That is not a "typical" or "average" rate of decline, but it is not unheard of, either.

Could she possibly have something else going on with her health? A uti can make even unimpaired elders seem to have dementia. When my husband has ANY kind of health problem, such as a cold or constipation, all of his cognitive symptoms get worse.

Hubby (now age 85) was diagnosed with LBD a little more than 8 years ago. His first year was very severe, but it improved and stabilized at fairly mild symptoms (except when he is sick.) He takes several drugs for the dementia symptoms.

I think it is essential that your mother be treated and followed by someone very familiar with Lewy Body Dementia. It can make a huge difference.

And I also think it will help you enormously to learn more about the characteristics of this disease. It is the second most common kind of progressive dementia (after AD) but it is not as widely known, even within the medical profession. An excellent resource for learning is the LBDA website.

This is a very difficult journey you and your sister are on with your parents. I wish you every success with it.


jeannegibbs, Thank you for your response. She was originally given the diagnosis from her, and my Fathers neurologist. Parkinsons and he "thought" that she may have Dementia. Her MRI didn't show much in the way of dementia, but with all that was discribed to him that day, he stated it sounded like Parkinsons Dementia. After she took the drivers test and passed they are sending her results to another neurologist, for a 2nd opinion. Hoping we can see what is going on. I had worked in a number of nursing homes in my earlier years and I have seen A LOT of cases of dementia and AD. She is just not falling into the "normal" rate of decline. And yes we know that anesthesia can cause dementia, or the increase of symptoms. We were told a few years ago that my father couldn't have surgery for his bone on bone knee because of his dementia, as it would probably make his symptoms of D much worse. At the time, we had no idea that my mother had PD. And none of her doctors warned us that this could happen. Only after the fact did we find out if you have PD and you undergo surgery with general anesthesia, it is a very good chance, especially in older people, that you will fall into this horrible disease. We are just shocked to see the rate of decline that is happening everyday. We are just dumbfounded and amazed. Thank you for your time. I so appreciate your time.
LBD is a horrible disease, as are all dementias. One glimmer of hope is that LBD often responds better to drug treatments than AD, for example. But you really have to work with a doctor who knows what he or she is doing and doesn't just think that all dementias are the same.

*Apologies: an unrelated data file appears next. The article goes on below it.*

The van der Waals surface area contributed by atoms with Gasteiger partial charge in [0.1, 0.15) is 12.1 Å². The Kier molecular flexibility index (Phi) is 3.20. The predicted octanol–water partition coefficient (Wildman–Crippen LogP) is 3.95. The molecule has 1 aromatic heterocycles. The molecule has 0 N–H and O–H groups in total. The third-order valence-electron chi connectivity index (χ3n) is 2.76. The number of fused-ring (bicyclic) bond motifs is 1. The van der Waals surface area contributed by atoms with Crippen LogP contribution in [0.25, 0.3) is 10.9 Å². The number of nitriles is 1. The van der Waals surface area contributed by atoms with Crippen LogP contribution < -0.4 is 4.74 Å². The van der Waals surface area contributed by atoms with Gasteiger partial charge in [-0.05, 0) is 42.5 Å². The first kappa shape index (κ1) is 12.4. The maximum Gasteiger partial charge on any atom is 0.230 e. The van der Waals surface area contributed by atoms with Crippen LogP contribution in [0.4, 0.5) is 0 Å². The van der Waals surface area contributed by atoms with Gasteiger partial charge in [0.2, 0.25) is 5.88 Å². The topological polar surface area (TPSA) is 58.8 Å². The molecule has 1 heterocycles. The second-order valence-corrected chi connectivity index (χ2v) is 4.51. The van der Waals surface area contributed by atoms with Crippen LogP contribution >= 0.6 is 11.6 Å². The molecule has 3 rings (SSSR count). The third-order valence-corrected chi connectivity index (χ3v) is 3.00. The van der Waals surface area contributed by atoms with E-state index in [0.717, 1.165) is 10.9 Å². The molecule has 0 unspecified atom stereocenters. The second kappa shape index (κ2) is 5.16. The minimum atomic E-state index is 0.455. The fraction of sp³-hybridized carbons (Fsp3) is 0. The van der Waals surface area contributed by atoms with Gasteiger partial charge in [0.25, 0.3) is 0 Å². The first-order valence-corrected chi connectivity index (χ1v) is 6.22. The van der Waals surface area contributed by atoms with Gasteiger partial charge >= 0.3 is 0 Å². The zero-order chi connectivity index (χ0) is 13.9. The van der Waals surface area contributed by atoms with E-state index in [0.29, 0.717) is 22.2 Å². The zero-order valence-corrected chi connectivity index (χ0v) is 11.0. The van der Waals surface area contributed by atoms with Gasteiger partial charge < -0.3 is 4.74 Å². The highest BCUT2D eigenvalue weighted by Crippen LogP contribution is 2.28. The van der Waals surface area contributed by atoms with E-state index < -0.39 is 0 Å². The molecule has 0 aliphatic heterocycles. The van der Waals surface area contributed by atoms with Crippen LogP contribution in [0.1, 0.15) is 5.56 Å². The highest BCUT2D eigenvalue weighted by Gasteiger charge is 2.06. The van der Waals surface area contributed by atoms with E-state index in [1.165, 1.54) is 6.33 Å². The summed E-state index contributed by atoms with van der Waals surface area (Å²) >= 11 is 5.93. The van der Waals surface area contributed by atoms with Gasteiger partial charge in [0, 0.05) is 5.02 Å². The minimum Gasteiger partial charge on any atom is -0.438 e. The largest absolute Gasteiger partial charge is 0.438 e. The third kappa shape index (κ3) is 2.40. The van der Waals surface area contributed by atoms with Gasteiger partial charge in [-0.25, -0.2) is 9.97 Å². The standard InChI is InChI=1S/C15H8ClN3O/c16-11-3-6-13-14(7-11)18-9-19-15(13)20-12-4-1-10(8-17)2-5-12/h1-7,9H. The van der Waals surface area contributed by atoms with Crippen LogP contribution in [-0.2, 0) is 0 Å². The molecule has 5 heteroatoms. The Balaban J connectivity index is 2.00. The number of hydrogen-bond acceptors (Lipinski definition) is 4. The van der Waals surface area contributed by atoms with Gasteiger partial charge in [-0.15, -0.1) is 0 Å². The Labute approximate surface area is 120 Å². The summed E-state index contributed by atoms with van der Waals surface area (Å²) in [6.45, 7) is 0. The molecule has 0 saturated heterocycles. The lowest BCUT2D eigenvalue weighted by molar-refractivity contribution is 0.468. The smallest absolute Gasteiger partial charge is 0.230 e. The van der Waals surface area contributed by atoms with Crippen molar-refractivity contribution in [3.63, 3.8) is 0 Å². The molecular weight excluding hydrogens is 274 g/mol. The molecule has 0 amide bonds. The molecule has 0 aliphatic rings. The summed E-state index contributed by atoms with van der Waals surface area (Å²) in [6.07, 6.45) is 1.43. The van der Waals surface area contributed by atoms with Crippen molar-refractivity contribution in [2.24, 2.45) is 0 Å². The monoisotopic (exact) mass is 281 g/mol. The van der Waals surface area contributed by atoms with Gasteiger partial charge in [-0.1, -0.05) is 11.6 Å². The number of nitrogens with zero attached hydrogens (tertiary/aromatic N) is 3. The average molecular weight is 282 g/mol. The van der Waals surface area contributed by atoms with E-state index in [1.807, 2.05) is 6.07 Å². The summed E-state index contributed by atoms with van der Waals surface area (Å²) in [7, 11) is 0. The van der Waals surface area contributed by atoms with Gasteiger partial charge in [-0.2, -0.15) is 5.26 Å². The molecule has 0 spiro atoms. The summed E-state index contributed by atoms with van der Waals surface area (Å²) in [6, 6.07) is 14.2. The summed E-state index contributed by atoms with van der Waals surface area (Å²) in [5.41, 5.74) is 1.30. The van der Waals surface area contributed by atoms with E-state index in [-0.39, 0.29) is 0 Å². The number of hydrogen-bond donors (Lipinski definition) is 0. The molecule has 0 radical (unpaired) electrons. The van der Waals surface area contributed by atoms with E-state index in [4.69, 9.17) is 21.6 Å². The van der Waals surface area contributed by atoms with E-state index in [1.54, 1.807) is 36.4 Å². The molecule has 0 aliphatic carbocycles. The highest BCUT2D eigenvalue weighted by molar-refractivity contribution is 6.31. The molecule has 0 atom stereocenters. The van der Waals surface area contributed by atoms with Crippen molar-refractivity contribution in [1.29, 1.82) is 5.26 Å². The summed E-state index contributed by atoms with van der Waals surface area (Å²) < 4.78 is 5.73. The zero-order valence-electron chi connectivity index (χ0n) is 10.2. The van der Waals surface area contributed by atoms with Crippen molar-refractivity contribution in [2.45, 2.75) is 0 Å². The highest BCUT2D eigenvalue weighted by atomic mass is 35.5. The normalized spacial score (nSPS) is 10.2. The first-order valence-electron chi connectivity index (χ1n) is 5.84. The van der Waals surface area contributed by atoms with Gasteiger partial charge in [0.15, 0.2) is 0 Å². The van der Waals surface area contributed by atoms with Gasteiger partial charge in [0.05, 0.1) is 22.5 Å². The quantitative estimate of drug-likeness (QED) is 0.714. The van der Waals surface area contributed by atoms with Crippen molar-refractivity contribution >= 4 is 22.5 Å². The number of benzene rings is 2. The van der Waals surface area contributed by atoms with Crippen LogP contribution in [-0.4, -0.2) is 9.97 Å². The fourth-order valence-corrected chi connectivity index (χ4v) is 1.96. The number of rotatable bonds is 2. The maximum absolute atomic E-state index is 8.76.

A book you might find of use is Living with Lewy's, by Throop and Throop.

The lack of evidence on an MRI may indicate that the dementia is more likely LBD than AD or vascular dementia.

The rate of decline may be real. Rates do vary considerably. But it might also be caused by something reversible. The first time I noticed alarming symtoms in my husband was at a restaurant. He couldn't seem to comprehend the menu. We discussed some choices and each picked something out. When the waitress came he ordered something different (kind of like your mother announcing what is for dinner and then getting something else out) and it was something he does not even like! When the food came he didn't know what the salt and pepper shakers were, how to pour syrup, and even how to put a tea bag in the little hot water pot. It was incredible! When we left he staggered to the car as if he were drunk. And this was his FIRST DAY! It was June, and by Oct he was in a wheel chair. That was 8 years ago. He has no trouble ordering from a menu today, and he even bowls once a week with a senior league. I don't mean to give you false hope. Maybe your mother really is declining permanently. But I think it is worthwhile to find a doctor who is willing and able to treat this kind of dementia. Even if she doesn't have remarkable improvement, even small improvements can make a big difference in the quality of her remaining life.

Keep us informed of how this goes for you. We care, and others can learn from your experiences.
Has she been checked for an infection? An infection such as UTI can set off dementia and it is reversible most of the time.